This article first appeared on the Department of Physics & Astronomy website.
Professor Carsten Rott and colleagues from the Department of Physics & Astronomy recently hosted an international workshop on neutrinos at Snowbird. Known as NuFact, the workshop brought together experimentalists, theorists, and accelerator physicists from all over the world to share their knowledge and expertise in the field. NuFact had more than 150 in-person participants and numerous virtual contributions.
A neutrino is a subatomic particle that is similar to an electron but has no electrical charge and a very small mass. Neutrinos are one of the most abundant particles in the universe, but they are difficult to detect because they have very little interaction with matter.
“NuFact is one of the most important conferences in the field of neutrino physics,” said Rott. “It was an honor and a great opportunity that the scientific program committee selected Utah as the venue for the 23rd conference in this workshop series.”
Professor Pearl Sandick and Assistant Professor Yue Zhao served as co-organizers of the conference. The team also included Rebecca Corley and other graduate students, who were instrumental in hosting the event.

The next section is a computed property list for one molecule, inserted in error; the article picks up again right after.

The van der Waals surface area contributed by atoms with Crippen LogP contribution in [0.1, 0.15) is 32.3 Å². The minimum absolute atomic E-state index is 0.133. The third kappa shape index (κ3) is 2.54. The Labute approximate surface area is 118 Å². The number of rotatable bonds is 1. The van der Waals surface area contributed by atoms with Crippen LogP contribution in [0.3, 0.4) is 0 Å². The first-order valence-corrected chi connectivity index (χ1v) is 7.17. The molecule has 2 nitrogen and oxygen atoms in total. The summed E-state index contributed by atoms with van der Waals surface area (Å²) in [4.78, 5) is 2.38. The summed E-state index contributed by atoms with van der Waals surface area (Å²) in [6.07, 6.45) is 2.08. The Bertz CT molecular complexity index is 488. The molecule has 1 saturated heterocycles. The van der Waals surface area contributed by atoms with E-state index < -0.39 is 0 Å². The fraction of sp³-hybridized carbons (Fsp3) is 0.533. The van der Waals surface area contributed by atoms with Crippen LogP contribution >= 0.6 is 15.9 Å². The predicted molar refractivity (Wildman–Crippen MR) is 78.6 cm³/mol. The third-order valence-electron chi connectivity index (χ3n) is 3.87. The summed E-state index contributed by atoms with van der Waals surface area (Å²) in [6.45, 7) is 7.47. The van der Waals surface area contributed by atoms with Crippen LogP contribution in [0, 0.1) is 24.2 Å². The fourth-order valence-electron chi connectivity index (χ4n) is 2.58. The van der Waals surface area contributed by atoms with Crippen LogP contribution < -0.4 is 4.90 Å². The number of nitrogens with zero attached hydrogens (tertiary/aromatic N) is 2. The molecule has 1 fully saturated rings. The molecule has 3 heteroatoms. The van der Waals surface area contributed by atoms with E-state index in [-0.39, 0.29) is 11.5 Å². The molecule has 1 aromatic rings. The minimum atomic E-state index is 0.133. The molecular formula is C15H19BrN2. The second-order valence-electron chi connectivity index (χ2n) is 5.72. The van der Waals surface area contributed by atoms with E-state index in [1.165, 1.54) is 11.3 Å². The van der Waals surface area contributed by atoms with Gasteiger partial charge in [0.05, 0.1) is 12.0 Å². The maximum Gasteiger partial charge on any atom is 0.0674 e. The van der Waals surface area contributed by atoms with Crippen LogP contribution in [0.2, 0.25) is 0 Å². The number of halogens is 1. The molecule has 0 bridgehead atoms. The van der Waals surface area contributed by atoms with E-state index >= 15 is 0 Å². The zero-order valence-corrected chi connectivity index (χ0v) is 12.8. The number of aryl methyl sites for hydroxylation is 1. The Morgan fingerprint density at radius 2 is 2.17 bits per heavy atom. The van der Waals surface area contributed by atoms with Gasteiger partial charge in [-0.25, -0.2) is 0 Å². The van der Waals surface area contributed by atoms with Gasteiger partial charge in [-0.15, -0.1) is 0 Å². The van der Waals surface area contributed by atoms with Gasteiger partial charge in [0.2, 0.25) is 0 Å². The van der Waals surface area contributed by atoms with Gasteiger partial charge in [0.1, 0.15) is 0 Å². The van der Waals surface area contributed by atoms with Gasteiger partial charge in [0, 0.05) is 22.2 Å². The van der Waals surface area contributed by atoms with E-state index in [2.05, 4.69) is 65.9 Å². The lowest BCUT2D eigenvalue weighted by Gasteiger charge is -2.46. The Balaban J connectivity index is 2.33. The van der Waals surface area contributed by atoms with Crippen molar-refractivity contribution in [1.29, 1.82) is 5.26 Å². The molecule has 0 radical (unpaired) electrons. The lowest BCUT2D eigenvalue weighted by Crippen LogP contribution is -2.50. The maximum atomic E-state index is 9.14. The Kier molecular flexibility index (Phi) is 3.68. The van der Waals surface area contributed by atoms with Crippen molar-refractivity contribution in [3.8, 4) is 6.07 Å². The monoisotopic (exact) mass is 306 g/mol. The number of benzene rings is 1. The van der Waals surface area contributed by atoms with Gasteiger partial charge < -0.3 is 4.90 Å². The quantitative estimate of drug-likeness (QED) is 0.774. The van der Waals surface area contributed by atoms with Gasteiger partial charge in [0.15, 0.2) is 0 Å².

One of the pre-workshops called “Multi-messenger Tomography of the Earth” encouraged experts from earth science and neutrino physics to explore the possibility of using neutrinos to understand the composition of the inner Earth. “I enjoyed the open exchange of ideas in this interdisciplinary workshop,” said Rott. “This work may one day significantly enhance our understanding of the Earth’s composition and dynamics.”
At this year’s workshop, a new working group was created called Inclusion, Diversity, Equity, Education, & Outreach (IDEEO). “We’re excited to establish this as a permanent working group associated with the NuFact conferences,” said Sandick. “This year’s sessions were incredibly productive. We already see meaningful, positive changes, and I anticipate more to come as our scientific community continues to work on IDEEO.”
The conference was supported by the University of Utah (Department of Physics & Astronomy, the College of Science, and the VPR Office), the National Science Foundation, Caen Technologies Inc., the Center for Neutrino Physics @ Virginia Tech, and MPDI Instruments.